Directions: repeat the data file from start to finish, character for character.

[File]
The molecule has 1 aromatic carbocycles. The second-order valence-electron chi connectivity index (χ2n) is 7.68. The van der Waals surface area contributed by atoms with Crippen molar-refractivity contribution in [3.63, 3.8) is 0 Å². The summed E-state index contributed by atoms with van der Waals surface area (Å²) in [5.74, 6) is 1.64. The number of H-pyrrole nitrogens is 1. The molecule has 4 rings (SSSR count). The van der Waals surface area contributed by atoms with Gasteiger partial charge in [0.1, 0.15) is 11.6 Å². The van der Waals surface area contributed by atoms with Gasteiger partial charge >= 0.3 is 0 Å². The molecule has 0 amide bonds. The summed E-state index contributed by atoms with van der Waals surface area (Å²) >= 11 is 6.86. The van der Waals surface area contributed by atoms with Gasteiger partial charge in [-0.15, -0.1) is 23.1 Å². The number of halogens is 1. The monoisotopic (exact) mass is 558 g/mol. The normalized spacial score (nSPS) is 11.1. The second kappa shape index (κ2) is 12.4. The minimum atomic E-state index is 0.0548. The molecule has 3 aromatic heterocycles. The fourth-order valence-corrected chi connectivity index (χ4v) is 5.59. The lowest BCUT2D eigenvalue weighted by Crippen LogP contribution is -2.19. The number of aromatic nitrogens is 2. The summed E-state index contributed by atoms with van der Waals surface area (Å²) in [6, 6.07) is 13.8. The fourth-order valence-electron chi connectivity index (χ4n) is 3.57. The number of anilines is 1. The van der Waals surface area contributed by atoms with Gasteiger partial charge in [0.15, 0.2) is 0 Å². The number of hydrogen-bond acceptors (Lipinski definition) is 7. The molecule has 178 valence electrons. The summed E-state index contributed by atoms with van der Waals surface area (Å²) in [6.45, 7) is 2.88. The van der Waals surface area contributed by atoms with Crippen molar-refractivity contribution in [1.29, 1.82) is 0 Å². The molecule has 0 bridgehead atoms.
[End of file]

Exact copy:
The molecule has 1 aromatic carbocycles. The second-order valence-electron chi connectivity index (χ2n) is 7.68. The van der Waals surface area contributed by atoms with Crippen molar-refractivity contribution in [3.63, 3.8) is 0 Å². The summed E-state index contributed by atoms with van der Waals surface area (Å²) in [5.74, 6) is 1.64. The number of H-pyrrole nitrogens is 1. The molecule has 4 rings (SSSR count). The van der Waals surface area contributed by atoms with Gasteiger partial charge in [0.1, 0.15) is 11.6 Å². The van der Waals surface area contributed by atoms with Gasteiger partial charge >= 0.3 is 0 Å². The molecule has 0 amide bonds. The summed E-state index contributed by atoms with van der Waals surface area (Å²) >= 11 is 6.86. The van der Waals surface area contributed by atoms with Gasteiger partial charge in [-0.15, -0.1) is 23.1 Å². The number of halogens is 1. The monoisotopic (exact) mass is 558 g/mol. The normalized spacial score (nSPS) is 11.1. The second kappa shape index (κ2) is 12.4. The minimum atomic E-state index is 0.0548. The molecule has 3 aromatic heterocycles. The fourth-order valence-corrected chi connectivity index (χ4v) is 5.59. The lowest BCUT2D eigenvalue weighted by Crippen LogP contribution is -2.19. The number of aromatic nitrogens is 2. The summed E-state index contributed by atoms with van der Waals surface area (Å²) in [6, 6.07) is 13.8. The fourth-order valence-electron chi connectivity index (χ4n) is 3.57. The number of anilines is 1. The van der Waals surface area contributed by atoms with Gasteiger partial charge in [0.15, 0.2) is 0 Å². The number of hydrogen-bond acceptors (Lipinski definition) is 7. The molecule has 178 valence electrons. The summed E-state index contributed by atoms with van der Waals surface area (Å²) in [6.45, 7) is 2.88. The van der Waals surface area contributed by atoms with Crippen molar-refractivity contribution in [1.29, 1.82) is 0 Å². The molecule has 0 bridgehead atoms.